Zuleeg: “We are using d&b T10s for everything full range, as they can be used as line- or point-source speakers. In addition to our seven in the pit representing the orchestra, seven arrays of 6 x T10s are flown in front of the proscenium arc, acting like an artificial canopy, as well as some T10s around the audience areas for enhancing the room acoustics and subtle effects like the choir flying above the audience’s heads. Four Q-Subs are also used to extend the frequency range towards the lower octave.” His choice of speakers came down to one thing: “My argument is that, to make it happen correctly, a loudspeaker has to be as homogeneous as possible. To do the same in all directions into the room, getting the relative angle from the loudspeakers; to be able to reproduce exactly what we want.”


When it comes to creating a mix, Cray and his team discovered that wave-field synthesis requires a completely different approach that takes some getting used to. As Ralf explains: “It’s really interesting when you’re mixing for the first time on a system like this. There is no left and right master fader anymore, you have to learn to close your eyes and really think about doing what is spatially correct; you just place your instruments. So the very first time it’s really difficult. You start mixing and you think, what’s going on here? It’s not as it used to be.” It may be confusing to begin with but the results are nothing short of liberating. Mauer: “It’s just amazing how easily you get rid of some of the work in the mixing process. You don’t have to think about ‘this speaker should be a little bit louder, this should be a little bit later;’ it’s just done by the algorithm. So it takes lots of crucial work from you and gives you freedom as a mixer.

“The fun thing is that you no longer have only time and frequency domains, but you have this spatial impression — like depth of the venue or the orchestra body — and not just for people who are sitting in the sweet spot. So there are plenty of people who perceive what you mix, it’s not just the five percent on the straight line in the middle of the room. It’s not the same for everybody, but it’s a correct thing. If you imagine it in stereo it would only be stable on one line of seats.”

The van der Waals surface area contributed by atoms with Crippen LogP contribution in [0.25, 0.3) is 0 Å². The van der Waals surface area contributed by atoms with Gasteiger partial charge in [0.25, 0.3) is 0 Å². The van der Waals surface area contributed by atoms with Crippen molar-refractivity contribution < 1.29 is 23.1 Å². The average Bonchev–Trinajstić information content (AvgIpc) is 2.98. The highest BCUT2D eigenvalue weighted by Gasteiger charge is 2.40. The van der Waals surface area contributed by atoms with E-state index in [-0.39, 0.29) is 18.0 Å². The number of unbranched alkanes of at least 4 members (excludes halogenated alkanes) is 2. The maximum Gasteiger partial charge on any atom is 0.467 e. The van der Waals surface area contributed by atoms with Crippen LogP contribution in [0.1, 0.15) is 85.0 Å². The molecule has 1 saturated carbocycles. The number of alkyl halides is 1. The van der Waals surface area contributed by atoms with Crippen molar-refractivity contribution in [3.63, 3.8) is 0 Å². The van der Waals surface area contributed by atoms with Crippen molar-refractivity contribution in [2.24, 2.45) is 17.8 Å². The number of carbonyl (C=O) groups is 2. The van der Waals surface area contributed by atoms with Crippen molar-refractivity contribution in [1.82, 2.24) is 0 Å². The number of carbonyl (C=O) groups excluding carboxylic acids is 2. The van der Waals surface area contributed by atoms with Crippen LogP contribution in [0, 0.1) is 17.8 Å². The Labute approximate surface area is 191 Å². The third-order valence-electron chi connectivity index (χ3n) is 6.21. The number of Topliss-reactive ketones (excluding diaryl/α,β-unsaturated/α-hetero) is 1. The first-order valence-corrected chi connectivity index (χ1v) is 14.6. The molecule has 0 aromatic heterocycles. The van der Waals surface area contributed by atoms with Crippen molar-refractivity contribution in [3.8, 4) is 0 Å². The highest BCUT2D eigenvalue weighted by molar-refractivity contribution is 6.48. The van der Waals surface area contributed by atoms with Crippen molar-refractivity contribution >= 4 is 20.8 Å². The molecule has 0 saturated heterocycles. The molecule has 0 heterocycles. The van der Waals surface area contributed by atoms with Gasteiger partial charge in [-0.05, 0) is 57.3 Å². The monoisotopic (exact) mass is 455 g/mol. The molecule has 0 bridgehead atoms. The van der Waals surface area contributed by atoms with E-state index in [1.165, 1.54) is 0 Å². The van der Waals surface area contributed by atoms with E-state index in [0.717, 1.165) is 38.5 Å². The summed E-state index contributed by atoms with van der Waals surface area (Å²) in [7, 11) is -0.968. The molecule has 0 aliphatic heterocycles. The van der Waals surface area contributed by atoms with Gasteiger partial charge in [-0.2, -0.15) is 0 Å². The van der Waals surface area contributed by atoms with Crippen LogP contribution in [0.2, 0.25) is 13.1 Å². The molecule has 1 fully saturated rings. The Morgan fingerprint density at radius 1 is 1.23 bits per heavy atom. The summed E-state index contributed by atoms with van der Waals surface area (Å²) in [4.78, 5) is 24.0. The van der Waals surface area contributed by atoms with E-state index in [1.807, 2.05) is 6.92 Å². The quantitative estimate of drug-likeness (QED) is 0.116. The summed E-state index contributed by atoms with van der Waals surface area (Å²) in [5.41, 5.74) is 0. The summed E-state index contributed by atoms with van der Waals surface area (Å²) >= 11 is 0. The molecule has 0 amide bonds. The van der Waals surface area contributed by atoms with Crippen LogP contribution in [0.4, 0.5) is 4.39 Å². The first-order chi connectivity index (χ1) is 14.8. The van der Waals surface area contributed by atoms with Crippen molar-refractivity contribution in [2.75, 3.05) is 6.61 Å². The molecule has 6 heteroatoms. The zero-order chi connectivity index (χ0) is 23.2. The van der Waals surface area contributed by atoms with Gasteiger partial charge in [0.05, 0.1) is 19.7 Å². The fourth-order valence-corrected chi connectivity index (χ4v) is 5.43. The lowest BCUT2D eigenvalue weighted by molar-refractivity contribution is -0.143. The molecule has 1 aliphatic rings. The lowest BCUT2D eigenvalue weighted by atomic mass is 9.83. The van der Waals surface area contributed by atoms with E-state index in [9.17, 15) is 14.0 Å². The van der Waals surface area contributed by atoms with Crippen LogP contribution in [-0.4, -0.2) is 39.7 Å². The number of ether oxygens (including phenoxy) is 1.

Exactly one week before opening night, and with everything installed and initial troubleshooting completed, it was time to test the system in full-flight with singers in the Opera Theatre. Adding to the pressure was the fact that key personnel in the opera company would be present, and at the end of the day, the conductor and orchestra would sit in the theatre to hear back a recording of an earlier rehearsal. Everyone was encouraged to voice any concerns regarding the sound. Tony admits he had nerves about the day: “My goal for Saturday was to incrementally nibble off the challenges, but the biggest challenge was: does it work when you amplify an orchestra from another venue; to me that was 95% of this job. Everybody would know whether the orchestra sounds right or not, and more than whether they think it does, it’s whether it undermines the integrity of an orchestral performance; that to me was the biggest challenge of this. Is miking an orchestra in a remote location, capturing it and reproducing it, going to diminish the integrity of the experience?

For Stephan Mauer, there was an initial concern about how digital delay in the signal chain would affect performers. “This is the biggest live-critical venue in a closed hall that we’ve done so far. We’ve done bigger venues with more speakers that are not live-critical, like cinemas or special venues like theme parks, but this is the first time with an orchestra not on the stage, and the singers not being able to monitor the live-sound. We’re doing extensive processing of 56 signals, from 56 virtual sound-sources, plus mixes and effects returns. The processing effort scales up with the number of loudspeakers and the number of feeds that you get into the system, and scales with the complexity you allow the algorithm to use, but it’s very critical to be on time. There’s a visual synchronisation between the conductor, who is hearing the orchestra not reinforced directly in the room, and the singers via mics, and the singers see the conductor via monitors and hear the orchestra via the reinforcement system. I can estimate what the delay of the system will be due to speaker arrangement and the settings you choose; I can come up with a number, but I don’t know yet if it’s working for the artists.”

Imagine the relief when it was proven that the technology not only worked effectively, but actually performed far better than everyone thought it would. In describing his reaction to the test, Zuleeg exclaimed: “This just exceeded my expectations by far; that it works that well. I thought it would still be like an artificial reproduction of the orchestra, but as a matter of fact, if you’re sitting there, it’s much more than that. You can move around, but it maintains the same perspective. Which means when you close your eyes you have the real body of the orchestra in front of you, rather than having to stay in between left and right speakers. What’s really amazing for me is that you get rid of all the masking effects that you get if you have to just melt it all together on two different channels. The violins have their space, celli have their space, and they are there. They are not on top of each other, and for that reason you can exactly identify what they are playing.”